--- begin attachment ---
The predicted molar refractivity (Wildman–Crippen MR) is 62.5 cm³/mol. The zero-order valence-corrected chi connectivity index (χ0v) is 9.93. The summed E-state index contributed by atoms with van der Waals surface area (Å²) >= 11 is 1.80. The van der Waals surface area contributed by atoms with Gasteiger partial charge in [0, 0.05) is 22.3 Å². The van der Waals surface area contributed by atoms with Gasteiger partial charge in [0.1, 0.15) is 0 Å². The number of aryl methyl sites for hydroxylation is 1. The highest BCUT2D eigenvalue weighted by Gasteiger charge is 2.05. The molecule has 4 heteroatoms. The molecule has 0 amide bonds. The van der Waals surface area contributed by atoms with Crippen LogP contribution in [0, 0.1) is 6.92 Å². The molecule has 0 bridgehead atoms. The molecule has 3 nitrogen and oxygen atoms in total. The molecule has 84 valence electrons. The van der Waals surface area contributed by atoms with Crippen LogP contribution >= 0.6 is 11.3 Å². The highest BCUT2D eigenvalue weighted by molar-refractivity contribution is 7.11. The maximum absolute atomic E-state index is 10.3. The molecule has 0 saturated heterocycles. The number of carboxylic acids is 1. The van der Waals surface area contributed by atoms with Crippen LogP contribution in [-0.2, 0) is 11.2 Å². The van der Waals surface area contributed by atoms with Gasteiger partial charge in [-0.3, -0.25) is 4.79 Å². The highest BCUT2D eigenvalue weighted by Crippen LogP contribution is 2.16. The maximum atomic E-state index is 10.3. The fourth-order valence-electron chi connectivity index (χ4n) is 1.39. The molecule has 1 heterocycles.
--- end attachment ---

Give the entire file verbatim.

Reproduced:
The predicted molar refractivity (Wildman–Crippen MR) is 62.5 cm³/mol. The zero-order valence-corrected chi connectivity index (χ0v) is 9.93. The summed E-state index contributed by atoms with van der Waals surface area (Å²) >= 11 is 1.80. The van der Waals surface area contributed by atoms with Gasteiger partial charge in [0, 0.05) is 22.3 Å². The van der Waals surface area contributed by atoms with Gasteiger partial charge in [0.1, 0.15) is 0 Å². The number of aryl methyl sites for hydroxylation is 1. The highest BCUT2D eigenvalue weighted by Gasteiger charge is 2.05. The molecule has 4 heteroatoms. The molecule has 0 amide bonds. The van der Waals surface area contributed by atoms with Crippen LogP contribution in [0, 0.1) is 6.92 Å². The molecule has 0 bridgehead atoms. The molecule has 3 nitrogen and oxygen atoms in total. The molecule has 84 valence electrons. The van der Waals surface area contributed by atoms with Crippen LogP contribution >= 0.6 is 11.3 Å². The highest BCUT2D eigenvalue weighted by molar-refractivity contribution is 7.11. The maximum absolute atomic E-state index is 10.3. The molecule has 0 saturated heterocycles. The number of carboxylic acids is 1. The van der Waals surface area contributed by atoms with Crippen LogP contribution in [-0.2, 0) is 11.2 Å². The van der Waals surface area contributed by atoms with Gasteiger partial charge in [-0.3, -0.25) is 4.79 Å². The highest BCUT2D eigenvalue weighted by Crippen LogP contribution is 2.16. The maximum atomic E-state index is 10.3. The fourth-order valence-electron chi connectivity index (χ4n) is 1.39. The molecule has 1 heterocycles.